Over the last few years, Awesome Fest has provided a retro movie experience for Philly film buffs, showing pop culture classics and even setting up a makeshift drive-in theater in Eakins Oval. With the series’ founders too busy suing one another to program a season this year, local audiences may have to venture a bit further afield to get their cult-film fix. The Mahoning Drive-In, 90 minutes from the city in Lehighton, Pennsylvania, is not only providing a day-trip alternative but one-ups the Awesome Fest by screening exclusively 35mm film prints on one of the largest screens in the country.
This weekend provides the perfect excuse for making the trek, as the Mahoning has partnered with Philly horror-film presenters Exhumed Films for “Zombiefest!,” three nights of living dead triple-features. The festival will feature genre-shaping films from the ’70s and ’80s, including classics by genre pioneers George A. Romero and Lucio Fulci and the Romero/Dario Argento collaboration “Two Evil Eyes,” adapting Edgar Allan Poe stories, among others.
“Zombiefest!” helps usher in a new direction for the Mahoning, which has remained in business since its initial opening in 1948 but fell on the same hard times faced by most drive-in theaters. The theater was recently taken over by projectionist Jeff Mattox, along with new managers Virgil Cardamone and Matthew McClanahan, Temple film school grads determined to preserve a dying cinematic experience.
“I come from a tangible film background,” says Cardamone. “Digital theaters are showing glorified DVDs, and if you came up in a certain era the mind and the heart are trained to feel 35mm in a different way. It’s nice to be one of the standard-bearers for keeping that medium alive. What makes this theater awesome is that it’s a pure retro experience.”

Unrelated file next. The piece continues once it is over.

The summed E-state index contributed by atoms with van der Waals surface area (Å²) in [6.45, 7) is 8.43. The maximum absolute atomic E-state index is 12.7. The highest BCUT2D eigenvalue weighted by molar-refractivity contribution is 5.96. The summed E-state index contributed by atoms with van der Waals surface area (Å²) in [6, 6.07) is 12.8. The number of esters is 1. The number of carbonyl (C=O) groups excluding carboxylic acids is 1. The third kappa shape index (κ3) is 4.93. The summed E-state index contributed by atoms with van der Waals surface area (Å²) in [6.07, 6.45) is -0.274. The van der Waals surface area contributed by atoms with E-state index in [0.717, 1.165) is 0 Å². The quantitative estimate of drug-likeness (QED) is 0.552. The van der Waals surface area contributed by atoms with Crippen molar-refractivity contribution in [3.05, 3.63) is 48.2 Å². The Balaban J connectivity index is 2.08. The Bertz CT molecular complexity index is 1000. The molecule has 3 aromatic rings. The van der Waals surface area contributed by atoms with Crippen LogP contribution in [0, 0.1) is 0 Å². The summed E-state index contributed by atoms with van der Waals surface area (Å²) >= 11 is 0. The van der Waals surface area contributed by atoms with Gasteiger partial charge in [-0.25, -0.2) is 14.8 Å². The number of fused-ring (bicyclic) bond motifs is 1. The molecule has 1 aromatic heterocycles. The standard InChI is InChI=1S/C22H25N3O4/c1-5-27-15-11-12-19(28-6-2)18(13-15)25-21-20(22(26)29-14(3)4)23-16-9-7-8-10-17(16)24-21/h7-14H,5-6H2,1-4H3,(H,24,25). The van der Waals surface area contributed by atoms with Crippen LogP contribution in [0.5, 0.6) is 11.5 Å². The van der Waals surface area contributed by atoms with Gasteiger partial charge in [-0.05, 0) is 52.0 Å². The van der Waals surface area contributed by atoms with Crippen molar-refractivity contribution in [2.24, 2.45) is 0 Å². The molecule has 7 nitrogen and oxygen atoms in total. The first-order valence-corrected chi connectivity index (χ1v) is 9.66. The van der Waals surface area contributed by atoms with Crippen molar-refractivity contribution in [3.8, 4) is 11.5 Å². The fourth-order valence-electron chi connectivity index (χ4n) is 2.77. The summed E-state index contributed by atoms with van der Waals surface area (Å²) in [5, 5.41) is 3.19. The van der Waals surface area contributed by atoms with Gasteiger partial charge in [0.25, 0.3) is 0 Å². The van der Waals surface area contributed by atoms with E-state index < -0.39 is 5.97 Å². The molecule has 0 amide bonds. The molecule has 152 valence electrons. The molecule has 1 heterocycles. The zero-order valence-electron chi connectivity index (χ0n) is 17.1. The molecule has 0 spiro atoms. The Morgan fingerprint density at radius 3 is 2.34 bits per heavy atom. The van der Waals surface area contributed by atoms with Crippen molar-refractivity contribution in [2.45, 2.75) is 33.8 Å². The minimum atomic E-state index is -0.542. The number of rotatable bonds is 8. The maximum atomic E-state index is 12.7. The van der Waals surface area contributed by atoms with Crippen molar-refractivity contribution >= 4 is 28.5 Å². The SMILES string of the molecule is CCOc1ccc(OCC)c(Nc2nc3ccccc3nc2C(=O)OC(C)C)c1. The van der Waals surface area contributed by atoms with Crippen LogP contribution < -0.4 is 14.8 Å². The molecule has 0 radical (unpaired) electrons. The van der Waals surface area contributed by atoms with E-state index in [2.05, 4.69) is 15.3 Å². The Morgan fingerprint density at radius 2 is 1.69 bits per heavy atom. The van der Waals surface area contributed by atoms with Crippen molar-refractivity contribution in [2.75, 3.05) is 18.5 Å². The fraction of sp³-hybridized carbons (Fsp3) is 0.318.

In past weekends, the Mahoning has screened double-features of family classics “The Wizard of Oz” and “Willy Wonka and the Chocolate Factory;” prison films “The Shawshank Redemption” and “Cool Hand Luke;” and, to counter the fact that nearly every one of their counterparts was showing “Avengers: Age of Ultron,” a superhero throwback double-feature with the Christopher Reeves incarnation of “Superman” and Michael Keaton’s first turn as “Batman.”
The weekend following “Zombiefest!” will be highlighted by the drive-in’s official ribbon-cutting, and programming will continue with retro double-features every weekend after, including programs coinciding with Lehighton’s car show and motorcycle rally later in the summer.
Cardamone also hopes to build a stage and host live music performances at the theater. “This whole project,” he says, “is a means to try to save the drive-in and push it into a stratosphere that it’s never seen before.”
If you go